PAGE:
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Cook trays of vegetables on a Sunday afternoon to feel good all week

Lynn Enright is convinced by food writer Tamar Adler and her virtuous planning ahead

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By Lynn Enright on

One of the biggest lessons I learnt last year was that eating well has a significant impact on my mood and general happiness. I know that, at 33, it was a tardy lesson. But, better late than never. This revelation didn’t mean I always stuck to healthy foods, of course. Sometimes, I thought, cake is nicer than anything, ever, so who cares about afternoon slumps; sometimes I got myself into a unhealthy loop where the only thing to soothe the hangover was a chicken katsu curry. Most of the time, though, when I found myself eating food that I knew would make me feel bad later, it was because of convenience. I ate the Nutella from the jar because I was hungry and there was nothing else in my house. I went to Pret and bought a sandwich because the process of making a salad was too daunting that morning.

And that’s where Tamar Adler, and her book, An Everlasting Meal, comes in. Adler is an American food writer for esteemed publications such as The New York Times and US Vogue and, before that, she worked at the highly regarded and hugely influential Chez Panisse restaurant in San Francisco. She knows her stuff. And, in An Everlasting Meal, she imparts that information in stylish prose, dropping anecdotes from childhood alongside Walt Whitman quotes and Seneca and Plato references. An Everlasting Meal is an elegant treatise on cooking and living well, and the chapter on roasting vegetables – called How To Stride Ahead – is my favourite of the lot.

Basically, it goes like this: every Sunday, Adler says, you should go to the farmer’s market (sometimes, I go to the farmer’s market; sometimes, I go to Tesco) and buy bagfuls of in-season vegetables. Then, you roast them. The beetroots and the broccoli and the cauliflower and the carrots. The sweet potatoes and the squash. The garlic and the artichokes. Season them and brush some oil on them and pop them in a hot oven. Do it in big batches. Take them out when they’re done. (She’s vague about exact times, because it obviously depends on the vegetable. Plus, Adler’s book isn’t your average didactic cookbook; there are no pictures, for example, just thousands and thousands of words.)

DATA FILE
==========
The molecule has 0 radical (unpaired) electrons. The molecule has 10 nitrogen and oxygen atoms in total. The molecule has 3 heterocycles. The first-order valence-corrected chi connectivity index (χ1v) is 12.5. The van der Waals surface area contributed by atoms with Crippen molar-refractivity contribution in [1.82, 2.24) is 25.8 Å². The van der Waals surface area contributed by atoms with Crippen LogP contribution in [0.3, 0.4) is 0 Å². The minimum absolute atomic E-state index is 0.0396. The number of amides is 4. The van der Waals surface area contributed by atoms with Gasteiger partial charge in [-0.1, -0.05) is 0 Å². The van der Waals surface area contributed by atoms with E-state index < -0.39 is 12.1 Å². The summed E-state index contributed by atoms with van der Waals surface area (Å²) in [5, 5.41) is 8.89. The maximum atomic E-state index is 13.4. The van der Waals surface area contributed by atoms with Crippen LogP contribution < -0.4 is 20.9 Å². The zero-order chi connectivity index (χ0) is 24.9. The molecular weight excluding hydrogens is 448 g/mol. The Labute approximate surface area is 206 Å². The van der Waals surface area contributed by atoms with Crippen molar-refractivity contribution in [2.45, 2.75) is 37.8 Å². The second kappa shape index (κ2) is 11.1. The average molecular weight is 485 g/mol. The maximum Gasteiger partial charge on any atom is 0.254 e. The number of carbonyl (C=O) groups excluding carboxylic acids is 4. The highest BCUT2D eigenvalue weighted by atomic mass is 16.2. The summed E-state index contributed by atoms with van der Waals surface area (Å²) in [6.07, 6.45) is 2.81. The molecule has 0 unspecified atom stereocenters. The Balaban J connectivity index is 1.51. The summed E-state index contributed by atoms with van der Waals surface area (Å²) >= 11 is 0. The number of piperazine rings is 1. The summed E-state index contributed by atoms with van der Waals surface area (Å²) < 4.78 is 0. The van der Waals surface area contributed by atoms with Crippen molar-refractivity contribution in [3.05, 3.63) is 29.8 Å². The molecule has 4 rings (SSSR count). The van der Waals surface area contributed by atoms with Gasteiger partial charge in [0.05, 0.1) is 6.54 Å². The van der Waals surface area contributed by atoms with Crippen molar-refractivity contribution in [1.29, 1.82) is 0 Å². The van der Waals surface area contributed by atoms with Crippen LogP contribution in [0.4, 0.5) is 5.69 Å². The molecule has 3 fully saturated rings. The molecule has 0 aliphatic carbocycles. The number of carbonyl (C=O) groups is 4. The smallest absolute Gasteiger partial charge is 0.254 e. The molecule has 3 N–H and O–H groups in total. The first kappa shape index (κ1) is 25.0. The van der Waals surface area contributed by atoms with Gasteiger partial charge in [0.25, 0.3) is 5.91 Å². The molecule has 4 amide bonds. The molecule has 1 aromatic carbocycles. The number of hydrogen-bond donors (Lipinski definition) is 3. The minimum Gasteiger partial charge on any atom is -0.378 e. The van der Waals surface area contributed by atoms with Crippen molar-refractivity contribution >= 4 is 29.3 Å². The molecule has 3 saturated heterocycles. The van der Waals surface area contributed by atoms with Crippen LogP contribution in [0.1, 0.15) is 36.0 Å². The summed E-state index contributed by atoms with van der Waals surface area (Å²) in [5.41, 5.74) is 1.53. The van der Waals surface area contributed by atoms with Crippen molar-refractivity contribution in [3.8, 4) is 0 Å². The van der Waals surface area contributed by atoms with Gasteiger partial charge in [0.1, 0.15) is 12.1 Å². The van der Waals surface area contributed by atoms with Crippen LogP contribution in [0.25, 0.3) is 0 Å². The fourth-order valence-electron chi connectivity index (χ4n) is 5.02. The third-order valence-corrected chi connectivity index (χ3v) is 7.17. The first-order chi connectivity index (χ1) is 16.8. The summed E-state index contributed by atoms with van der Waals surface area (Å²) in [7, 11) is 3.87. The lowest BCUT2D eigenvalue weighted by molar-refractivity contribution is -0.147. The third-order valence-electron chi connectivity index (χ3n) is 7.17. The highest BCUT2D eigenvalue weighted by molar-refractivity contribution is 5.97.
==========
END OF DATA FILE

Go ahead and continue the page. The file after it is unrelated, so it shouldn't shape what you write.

You can whip up a salad on a Tuesday morning by adding your cooked-on-Sunday vegetables to leaves with herbs and nuts. You can eat well and healthily – and conveniently – for the whole week

Once you have your roasted vegetables, you have the beginnings of an infinity of meals, healthy ones at that. So, you can keep your vegetables in jars at room temperature (or in the fridge, if you’re finicky about germs) and use them as the base for a vegetable curry or a soup later in the week. You can snack on a lovely cooked sweet potato; you can make a sandwich with boiled eggs and three-day-old roasted beetroot (it’s nice, I swear). You can whip up a salad on a Tuesday morning by adding your cooked-on-Sunday vegetables to leaves with herbs and nuts. You can eat well and healthily – and conveniently – for the whole week because you’ve taken a couple of hours to prepare on a Sunday.

Of course, it’s not always possible and, to be honest with you, I managed it less than I would have liked in 2016, but each time I did it, I felt good – wholesome and resourceful and sensible. And healthy and happy. It’s a true example of small change, big difference, and I’m aiming to do it throughout 2017. If though you are looking for an even smaller change, here’s another nugget of wisdom from Adler: after you have finished cooking something in the oven, leave the door open so that the heat escaping from the turned-off oven can warm your kitchen. It doesn’t make a big difference, but it’s a little blast of warmth to be enjoyed on January evenings.


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